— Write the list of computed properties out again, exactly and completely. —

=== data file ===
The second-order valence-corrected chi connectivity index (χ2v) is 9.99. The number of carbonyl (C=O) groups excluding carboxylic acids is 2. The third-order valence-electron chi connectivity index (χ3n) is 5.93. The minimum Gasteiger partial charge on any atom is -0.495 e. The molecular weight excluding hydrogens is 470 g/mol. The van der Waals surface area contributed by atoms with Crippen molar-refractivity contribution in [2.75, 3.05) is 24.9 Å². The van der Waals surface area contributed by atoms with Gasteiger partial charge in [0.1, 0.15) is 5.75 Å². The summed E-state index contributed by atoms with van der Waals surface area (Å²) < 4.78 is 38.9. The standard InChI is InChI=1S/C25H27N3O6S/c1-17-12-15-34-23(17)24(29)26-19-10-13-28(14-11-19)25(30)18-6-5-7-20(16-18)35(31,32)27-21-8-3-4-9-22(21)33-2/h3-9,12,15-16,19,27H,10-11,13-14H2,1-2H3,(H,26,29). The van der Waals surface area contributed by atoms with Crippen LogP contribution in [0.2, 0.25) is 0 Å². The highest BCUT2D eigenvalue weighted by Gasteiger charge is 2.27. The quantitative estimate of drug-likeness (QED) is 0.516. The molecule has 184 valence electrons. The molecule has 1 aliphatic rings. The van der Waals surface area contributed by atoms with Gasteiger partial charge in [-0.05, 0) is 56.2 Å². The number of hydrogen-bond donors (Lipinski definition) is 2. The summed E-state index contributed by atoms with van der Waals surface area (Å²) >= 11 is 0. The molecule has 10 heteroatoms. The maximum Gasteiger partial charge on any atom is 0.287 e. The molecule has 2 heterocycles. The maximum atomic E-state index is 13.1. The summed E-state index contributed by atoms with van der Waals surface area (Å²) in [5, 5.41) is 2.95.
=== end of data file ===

The second-order valence-corrected chi connectivity index (χ2v) is 9.99. The number of carbonyl (C=O) groups excluding carboxylic acids is 2. The third-order valence-electron chi connectivity index (χ3n) is 5.93. The minimum Gasteiger partial charge on any atom is -0.495 e. The molecular weight excluding hydrogens is 470 g/mol. The van der Waals surface area contributed by atoms with Crippen molar-refractivity contribution in [2.75, 3.05) is 24.9 Å². The van der Waals surface area contributed by atoms with Gasteiger partial charge in [0.1, 0.15) is 5.75 Å². The summed E-state index contributed by atoms with van der Waals surface area (Å²) < 4.78 is 38.9. The standard InChI is InChI=1S/C25H27N3O6S/c1-17-12-15-34-23(17)24(29)26-19-10-13-28(14-11-19)25(30)18-6-5-7-20(16-18)35(31,32)27-21-8-3-4-9-22(21)33-2/h3-9,12,15-16,19,27H,10-11,13-14H2,1-2H3,(H,26,29). The van der Waals surface area contributed by atoms with Crippen LogP contribution in [0.2, 0.25) is 0 Å². The highest BCUT2D eigenvalue weighted by Gasteiger charge is 2.27. The quantitative estimate of drug-likeness (QED) is 0.516. The molecule has 184 valence electrons. The molecule has 1 aliphatic rings. The van der Waals surface area contributed by atoms with Gasteiger partial charge in [-0.05, 0) is 56.2 Å². The number of hydrogen-bond donors (Lipinski definition) is 2. The summed E-state index contributed by atoms with van der Waals surface area (Å²) >= 11 is 0. The molecule has 10 heteroatoms. The maximum Gasteiger partial charge on any atom is 0.287 e. The molecule has 2 heterocycles. The maximum atomic E-state index is 13.1. The summed E-state index contributed by atoms with van der Waals surface area (Å²) in [5, 5.41) is 2.95.